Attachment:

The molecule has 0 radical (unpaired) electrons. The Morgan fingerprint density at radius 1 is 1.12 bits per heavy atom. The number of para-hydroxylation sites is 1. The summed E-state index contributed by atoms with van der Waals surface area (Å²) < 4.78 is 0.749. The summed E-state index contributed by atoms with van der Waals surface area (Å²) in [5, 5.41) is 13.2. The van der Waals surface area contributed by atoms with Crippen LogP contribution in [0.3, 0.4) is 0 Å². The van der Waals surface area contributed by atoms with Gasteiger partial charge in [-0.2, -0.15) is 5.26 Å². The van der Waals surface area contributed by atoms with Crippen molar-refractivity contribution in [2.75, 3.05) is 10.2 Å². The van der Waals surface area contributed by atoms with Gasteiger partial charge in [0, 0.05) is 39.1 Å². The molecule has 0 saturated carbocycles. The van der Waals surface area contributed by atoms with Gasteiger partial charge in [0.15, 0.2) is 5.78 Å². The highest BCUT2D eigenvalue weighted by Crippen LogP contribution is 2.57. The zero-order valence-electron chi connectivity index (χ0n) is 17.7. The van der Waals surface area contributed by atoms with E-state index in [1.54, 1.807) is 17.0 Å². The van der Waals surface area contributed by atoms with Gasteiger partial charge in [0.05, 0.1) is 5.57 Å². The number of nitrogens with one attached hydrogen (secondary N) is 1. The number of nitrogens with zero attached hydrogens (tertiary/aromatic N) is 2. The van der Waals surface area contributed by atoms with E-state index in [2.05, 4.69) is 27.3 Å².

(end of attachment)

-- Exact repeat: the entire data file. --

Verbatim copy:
The molecule has 0 radical (unpaired) electrons. The Morgan fingerprint density at radius 1 is 1.12 bits per heavy atom. The number of para-hydroxylation sites is 1. The summed E-state index contributed by atoms with van der Waals surface area (Å²) < 4.78 is 0.749. The summed E-state index contributed by atoms with van der Waals surface area (Å²) in [5, 5.41) is 13.2. The van der Waals surface area contributed by atoms with Crippen LogP contribution in [0.3, 0.4) is 0 Å². The van der Waals surface area contributed by atoms with Gasteiger partial charge in [-0.2, -0.15) is 5.26 Å². The van der Waals surface area contributed by atoms with Crippen molar-refractivity contribution in [2.75, 3.05) is 10.2 Å². The van der Waals surface area contributed by atoms with Gasteiger partial charge in [0, 0.05) is 39.1 Å². The molecule has 0 saturated carbocycles. The van der Waals surface area contributed by atoms with Gasteiger partial charge in [0.15, 0.2) is 5.78 Å². The highest BCUT2D eigenvalue weighted by Crippen LogP contribution is 2.57. The zero-order valence-electron chi connectivity index (χ0n) is 17.7. The van der Waals surface area contributed by atoms with E-state index in [1.54, 1.807) is 17.0 Å². The van der Waals surface area contributed by atoms with Gasteiger partial charge in [0.05, 0.1) is 5.57 Å². The number of nitrogens with one attached hydrogen (secondary N) is 1. The number of nitrogens with zero attached hydrogens (tertiary/aromatic N) is 2. The van der Waals surface area contributed by atoms with E-state index in [2.05, 4.69) is 27.3 Å².